General Motors is making a significant stride in the electric vehicle (EV) ecosystem by introducing GM Energy, a subsidiary dedicated to manufacturing and selling energy storage and charging equipment to both residential and commercial customers.
Under its Ultium Home division, GM Energy has unveiled a comprehensive range of integrated home bi-directional charging and energy storage solutions, further solidifying its commitment to a sustainable and interconnected energy future.
The Ultium Home Energy Management System presents an opportunity for users to establish their own home microgrid, enhancing energy self-reliance. GM Energy offers three primary equipment packages for residential customers within its Ultium Home portfolio:
Ultium Home Energy System Bundle
This comprehensive package includes the bi-directional charger, known as PowerShift, which can deliver up to 19.2 kW to an EV for optimal Level 2 charging.
It also encompasses the GM Energy PowerBank residential storage battery, available in two models: 5kW/10.6kWh or 7kW/17.7kWh. Multiple PowerBank batteries can be linked together as needed.
V2H Enablement Kit
This option enables up to 9.6 kW of electricity to flow back to the home and supports EV charging. The kit includes an inverter, a home hub, and a backup battery that ensures system restart during grid failures.
PowerBank Residential Storage Batteries
This solution caters to customers who possess EVs with substantial battery capacity, such as the upcoming Hummer EV and Silverado EV. These vehicles could potentially power a home for a week or more, making additional storage batteries unnecessary.
Excluding the PowerBank batteries makes the system more cost-effective.
While GM Energy has not disclosed pricing details for its Ultium Home products, it emphasizes that costs will vary based on installation expenses. The complexity of installation depends on the existing electrical system of the home, ranging from 200 amps to 400 amps, with older systems potentially requiring upgrades.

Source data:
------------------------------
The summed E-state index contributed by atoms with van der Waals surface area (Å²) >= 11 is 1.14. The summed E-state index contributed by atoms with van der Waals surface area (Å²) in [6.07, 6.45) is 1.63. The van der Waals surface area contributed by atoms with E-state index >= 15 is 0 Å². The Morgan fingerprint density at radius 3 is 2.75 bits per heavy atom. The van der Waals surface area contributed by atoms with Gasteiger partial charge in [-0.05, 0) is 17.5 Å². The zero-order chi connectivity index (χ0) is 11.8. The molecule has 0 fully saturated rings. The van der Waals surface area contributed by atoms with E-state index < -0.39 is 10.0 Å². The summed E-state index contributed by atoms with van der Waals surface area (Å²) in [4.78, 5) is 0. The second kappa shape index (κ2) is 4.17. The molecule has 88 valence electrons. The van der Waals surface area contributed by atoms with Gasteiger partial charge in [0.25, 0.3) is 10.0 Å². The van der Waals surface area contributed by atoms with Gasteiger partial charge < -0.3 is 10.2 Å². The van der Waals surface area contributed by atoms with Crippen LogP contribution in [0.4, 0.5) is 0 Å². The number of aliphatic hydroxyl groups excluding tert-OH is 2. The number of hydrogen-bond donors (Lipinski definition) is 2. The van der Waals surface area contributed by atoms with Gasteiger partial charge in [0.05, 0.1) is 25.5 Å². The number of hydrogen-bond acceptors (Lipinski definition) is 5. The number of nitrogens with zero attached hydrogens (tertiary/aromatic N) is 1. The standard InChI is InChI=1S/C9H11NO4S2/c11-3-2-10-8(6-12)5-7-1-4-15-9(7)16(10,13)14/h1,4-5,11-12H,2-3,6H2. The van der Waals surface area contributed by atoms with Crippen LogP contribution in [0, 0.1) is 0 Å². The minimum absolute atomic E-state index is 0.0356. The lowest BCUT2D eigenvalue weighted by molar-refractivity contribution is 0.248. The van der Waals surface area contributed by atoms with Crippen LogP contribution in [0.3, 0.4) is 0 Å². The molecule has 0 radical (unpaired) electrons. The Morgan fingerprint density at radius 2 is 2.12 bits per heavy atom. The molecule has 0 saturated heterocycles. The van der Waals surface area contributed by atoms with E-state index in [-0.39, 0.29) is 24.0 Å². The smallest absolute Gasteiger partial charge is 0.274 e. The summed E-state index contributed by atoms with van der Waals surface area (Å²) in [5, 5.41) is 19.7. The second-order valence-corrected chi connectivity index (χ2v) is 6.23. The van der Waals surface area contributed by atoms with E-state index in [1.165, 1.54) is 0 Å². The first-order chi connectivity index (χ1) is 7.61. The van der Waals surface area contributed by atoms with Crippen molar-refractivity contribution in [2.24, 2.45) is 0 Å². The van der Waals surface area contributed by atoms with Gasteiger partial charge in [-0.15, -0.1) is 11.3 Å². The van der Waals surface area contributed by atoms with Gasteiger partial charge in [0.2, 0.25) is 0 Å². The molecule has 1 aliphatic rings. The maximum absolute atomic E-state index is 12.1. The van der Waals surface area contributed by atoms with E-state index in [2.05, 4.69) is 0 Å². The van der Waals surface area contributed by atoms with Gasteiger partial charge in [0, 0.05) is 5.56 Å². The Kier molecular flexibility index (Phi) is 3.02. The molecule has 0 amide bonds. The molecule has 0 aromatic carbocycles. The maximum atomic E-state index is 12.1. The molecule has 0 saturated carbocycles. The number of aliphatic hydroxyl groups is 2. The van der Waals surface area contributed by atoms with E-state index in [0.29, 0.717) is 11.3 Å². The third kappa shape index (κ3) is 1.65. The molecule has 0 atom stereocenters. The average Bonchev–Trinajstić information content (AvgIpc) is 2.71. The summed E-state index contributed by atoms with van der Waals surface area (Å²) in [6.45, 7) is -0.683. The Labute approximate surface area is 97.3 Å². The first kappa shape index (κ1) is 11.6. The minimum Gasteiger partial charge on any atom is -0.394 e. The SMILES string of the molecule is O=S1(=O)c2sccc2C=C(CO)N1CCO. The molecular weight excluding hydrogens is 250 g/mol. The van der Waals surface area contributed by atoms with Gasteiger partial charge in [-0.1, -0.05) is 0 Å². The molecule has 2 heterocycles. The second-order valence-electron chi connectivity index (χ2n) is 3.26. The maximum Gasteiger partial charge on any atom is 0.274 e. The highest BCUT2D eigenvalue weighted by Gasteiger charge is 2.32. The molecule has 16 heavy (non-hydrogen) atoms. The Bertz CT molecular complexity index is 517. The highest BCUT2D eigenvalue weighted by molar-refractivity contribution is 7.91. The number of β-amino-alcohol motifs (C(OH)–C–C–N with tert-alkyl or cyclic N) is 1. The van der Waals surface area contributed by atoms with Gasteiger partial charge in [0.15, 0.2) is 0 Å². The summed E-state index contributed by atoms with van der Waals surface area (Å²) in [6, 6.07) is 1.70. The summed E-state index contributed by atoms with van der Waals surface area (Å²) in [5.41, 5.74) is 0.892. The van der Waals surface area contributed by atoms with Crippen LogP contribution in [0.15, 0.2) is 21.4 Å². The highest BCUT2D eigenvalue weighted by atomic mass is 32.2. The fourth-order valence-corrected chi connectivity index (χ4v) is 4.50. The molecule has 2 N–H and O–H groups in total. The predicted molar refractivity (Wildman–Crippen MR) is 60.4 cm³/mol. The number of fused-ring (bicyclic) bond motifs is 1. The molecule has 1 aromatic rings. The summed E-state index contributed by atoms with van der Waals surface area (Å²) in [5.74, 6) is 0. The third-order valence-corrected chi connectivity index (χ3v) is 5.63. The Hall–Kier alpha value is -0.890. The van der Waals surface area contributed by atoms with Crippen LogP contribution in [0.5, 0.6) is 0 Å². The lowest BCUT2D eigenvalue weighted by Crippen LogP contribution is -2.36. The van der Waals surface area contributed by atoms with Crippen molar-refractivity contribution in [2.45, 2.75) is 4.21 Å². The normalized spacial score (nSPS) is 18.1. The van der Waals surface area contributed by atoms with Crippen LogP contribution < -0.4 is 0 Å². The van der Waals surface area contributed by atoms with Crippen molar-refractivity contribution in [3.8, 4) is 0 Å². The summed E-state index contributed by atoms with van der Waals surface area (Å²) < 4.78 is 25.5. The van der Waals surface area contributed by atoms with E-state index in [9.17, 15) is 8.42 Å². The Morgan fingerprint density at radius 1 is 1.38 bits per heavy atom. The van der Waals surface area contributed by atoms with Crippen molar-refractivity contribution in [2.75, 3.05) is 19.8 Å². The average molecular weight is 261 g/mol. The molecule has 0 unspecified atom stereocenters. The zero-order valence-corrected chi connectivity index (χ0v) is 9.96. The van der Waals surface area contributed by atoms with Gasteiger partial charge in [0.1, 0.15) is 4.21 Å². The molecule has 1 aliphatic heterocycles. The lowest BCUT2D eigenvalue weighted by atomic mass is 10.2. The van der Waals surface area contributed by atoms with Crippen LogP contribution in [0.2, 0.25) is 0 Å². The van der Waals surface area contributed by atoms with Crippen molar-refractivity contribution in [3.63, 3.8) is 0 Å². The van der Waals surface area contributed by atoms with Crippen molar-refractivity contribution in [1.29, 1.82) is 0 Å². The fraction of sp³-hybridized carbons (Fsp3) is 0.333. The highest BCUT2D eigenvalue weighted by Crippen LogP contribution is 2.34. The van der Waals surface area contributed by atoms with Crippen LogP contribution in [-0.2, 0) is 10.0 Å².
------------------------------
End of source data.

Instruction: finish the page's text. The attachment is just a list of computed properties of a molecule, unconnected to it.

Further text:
It’s worth noting that the offerings extend beyond EV owners. Those without an EV can still benefit from a PowerBank battery, using it as an alternative to gasoline-powered backup generators.
Additionally, GM Energy highlights that its storage batteries can integrate into rooftop solar systems, although payment for excess electricity varies according to state and utility regulations.
Mark Lubin, Senior Manager of Strategic Technology Communications at GM, shared insights into GM Energy’s endeavors, mentioning ongoing collaborations with utilities to explore technology applications beyond the vehicle.
He noted that GM Energy aims to introduce new products and functionalities to enable customers to harness the full energy ecosystem, including vehicle-to-grid capabilities.
GM Energy’s ecosystem, which includes products like Ultium Home, is designed to be managed through the GM Energy Cloud. This platform facilitates the management of energy transfer among various components of the GM Energy ecosystem, providing users with enhanced control and visibility.
The move by General Motors into the realm of energy storage and charging signifies a broader shift toward a holistic approach to electric mobility.
While the specific electric vehicles offering vehicle-to-home (V2H) capabilities are yet to be fully disclosed, it is anticipated that the majority of GM’s forthcoming EVs will support this feature, contributing to a more dynamic and adaptable energy landscape.